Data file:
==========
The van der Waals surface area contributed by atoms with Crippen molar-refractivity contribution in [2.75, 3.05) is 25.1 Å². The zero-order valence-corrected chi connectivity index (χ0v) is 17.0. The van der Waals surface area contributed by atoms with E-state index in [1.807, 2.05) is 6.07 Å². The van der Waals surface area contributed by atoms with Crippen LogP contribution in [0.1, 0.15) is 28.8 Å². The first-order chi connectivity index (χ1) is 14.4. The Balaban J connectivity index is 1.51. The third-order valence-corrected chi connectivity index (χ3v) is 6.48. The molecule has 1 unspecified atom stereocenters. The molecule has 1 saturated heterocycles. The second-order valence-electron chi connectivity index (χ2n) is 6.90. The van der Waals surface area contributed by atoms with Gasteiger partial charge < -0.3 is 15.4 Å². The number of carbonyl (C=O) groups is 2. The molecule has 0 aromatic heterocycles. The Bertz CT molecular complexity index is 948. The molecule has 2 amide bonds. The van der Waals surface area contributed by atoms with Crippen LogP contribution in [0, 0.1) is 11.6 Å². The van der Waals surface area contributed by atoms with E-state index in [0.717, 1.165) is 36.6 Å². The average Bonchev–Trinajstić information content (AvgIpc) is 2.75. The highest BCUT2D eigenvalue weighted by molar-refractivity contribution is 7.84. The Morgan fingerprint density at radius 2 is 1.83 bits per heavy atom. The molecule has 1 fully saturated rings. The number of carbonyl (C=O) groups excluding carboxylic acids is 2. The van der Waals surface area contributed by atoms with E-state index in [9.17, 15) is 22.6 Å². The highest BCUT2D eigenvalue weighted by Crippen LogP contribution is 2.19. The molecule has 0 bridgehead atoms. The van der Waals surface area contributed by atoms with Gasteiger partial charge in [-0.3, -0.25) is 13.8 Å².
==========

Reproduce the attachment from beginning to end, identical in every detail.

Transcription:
The van der Waals surface area contributed by atoms with Crippen molar-refractivity contribution in [2.75, 3.05) is 25.1 Å². The zero-order valence-corrected chi connectivity index (χ0v) is 17.0. The van der Waals surface area contributed by atoms with E-state index in [1.807, 2.05) is 6.07 Å². The van der Waals surface area contributed by atoms with Crippen LogP contribution in [0.1, 0.15) is 28.8 Å². The first-order chi connectivity index (χ1) is 14.4. The Balaban J connectivity index is 1.51. The third-order valence-corrected chi connectivity index (χ3v) is 6.48. The molecule has 1 unspecified atom stereocenters. The molecule has 1 saturated heterocycles. The second-order valence-electron chi connectivity index (χ2n) is 6.90. The van der Waals surface area contributed by atoms with Gasteiger partial charge < -0.3 is 15.4 Å². The number of carbonyl (C=O) groups is 2. The molecule has 0 aromatic heterocycles. The Bertz CT molecular complexity index is 948. The molecule has 2 amide bonds. The van der Waals surface area contributed by atoms with Crippen LogP contribution in [0, 0.1) is 11.6 Å². The van der Waals surface area contributed by atoms with E-state index in [0.717, 1.165) is 36.6 Å². The average Bonchev–Trinajstić information content (AvgIpc) is 2.75. The highest BCUT2D eigenvalue weighted by molar-refractivity contribution is 7.84. The Morgan fingerprint density at radius 2 is 1.83 bits per heavy atom. The molecule has 1 fully saturated rings. The number of carbonyl (C=O) groups excluding carboxylic acids is 2. The van der Waals surface area contributed by atoms with E-state index in [9.17, 15) is 22.6 Å². The highest BCUT2D eigenvalue weighted by Crippen LogP contribution is 2.19. The molecule has 0 bridgehead atoms. The van der Waals surface area contributed by atoms with Gasteiger partial charge in [-0.3, -0.25) is 13.8 Å².